Textile Organizing in a Sunbelt South Community: Northwest Georgia's Carpet Industry in the Early 1960s
The American carpet industry experienced a revolution in the 1950s. At the beginning of that decade, carpets and rugs produced by American companies were almost exclusively woven; by 1960 a new process, tufting, dominated the marketplace. In 1950 the total volume of carpet shipments totalled about 100 million square yards. By 1963, manufacturers shipped more than 250 million square yards of carpeting, more than 80% of it tufted. The old weaving process had been closely associated with New England. The new manufacturing process was closely tied to the northwest quadrant of Georgia.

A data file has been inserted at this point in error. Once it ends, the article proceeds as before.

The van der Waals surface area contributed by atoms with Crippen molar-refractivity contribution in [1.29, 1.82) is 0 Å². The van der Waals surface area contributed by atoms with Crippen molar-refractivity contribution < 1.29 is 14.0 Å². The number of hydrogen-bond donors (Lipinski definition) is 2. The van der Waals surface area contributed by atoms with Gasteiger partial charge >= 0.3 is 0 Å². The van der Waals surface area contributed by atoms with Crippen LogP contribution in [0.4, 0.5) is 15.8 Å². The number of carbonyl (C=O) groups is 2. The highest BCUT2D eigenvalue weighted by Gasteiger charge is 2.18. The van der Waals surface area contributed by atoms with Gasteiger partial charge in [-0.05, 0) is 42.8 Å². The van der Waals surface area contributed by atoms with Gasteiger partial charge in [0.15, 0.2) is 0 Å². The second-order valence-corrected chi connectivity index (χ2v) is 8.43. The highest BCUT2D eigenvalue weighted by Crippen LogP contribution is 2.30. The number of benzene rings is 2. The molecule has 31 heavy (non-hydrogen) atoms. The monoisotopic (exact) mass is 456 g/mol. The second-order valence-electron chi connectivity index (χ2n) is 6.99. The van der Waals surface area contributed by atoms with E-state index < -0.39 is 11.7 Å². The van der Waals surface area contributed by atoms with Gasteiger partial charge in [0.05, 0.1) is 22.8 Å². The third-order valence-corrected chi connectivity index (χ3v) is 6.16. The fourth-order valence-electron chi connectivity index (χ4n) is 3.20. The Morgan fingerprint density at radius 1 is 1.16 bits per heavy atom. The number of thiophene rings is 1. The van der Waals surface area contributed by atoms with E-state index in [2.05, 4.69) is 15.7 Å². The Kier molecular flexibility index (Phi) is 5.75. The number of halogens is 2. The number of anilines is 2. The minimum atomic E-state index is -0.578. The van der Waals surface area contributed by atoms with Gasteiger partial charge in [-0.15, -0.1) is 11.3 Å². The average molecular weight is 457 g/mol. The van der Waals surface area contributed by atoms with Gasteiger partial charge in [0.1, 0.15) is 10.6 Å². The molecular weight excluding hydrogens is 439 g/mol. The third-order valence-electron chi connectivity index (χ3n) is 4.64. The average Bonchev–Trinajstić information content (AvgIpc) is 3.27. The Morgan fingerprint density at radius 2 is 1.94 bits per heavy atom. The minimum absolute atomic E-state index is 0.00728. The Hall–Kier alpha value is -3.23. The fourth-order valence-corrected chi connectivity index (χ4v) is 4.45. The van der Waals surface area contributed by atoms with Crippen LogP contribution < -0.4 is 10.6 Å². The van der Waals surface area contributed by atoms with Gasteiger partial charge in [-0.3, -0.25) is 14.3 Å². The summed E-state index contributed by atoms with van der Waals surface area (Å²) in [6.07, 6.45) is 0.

The growth and southernization of the carpet industry transformed life and labor in the small communities of northwest Georgia--towns like Dalton, Chatsworth, Calhoun, and others. The Textile Workers Union of America mounted a pivotal organizing campaign in the Dalton area in the early 1960s. TWUA's organizing drive and its outcome reveled the harsh realities of textile organizing in the modern South: TWUA had little success in organizing the South.
Patton, Randall. "Textile Organizing in a Sunbelt South Community: Northwest Georgia's Carpet Industry in the Early 1960s." Labor History 39.3 (1998): 291-309. Print.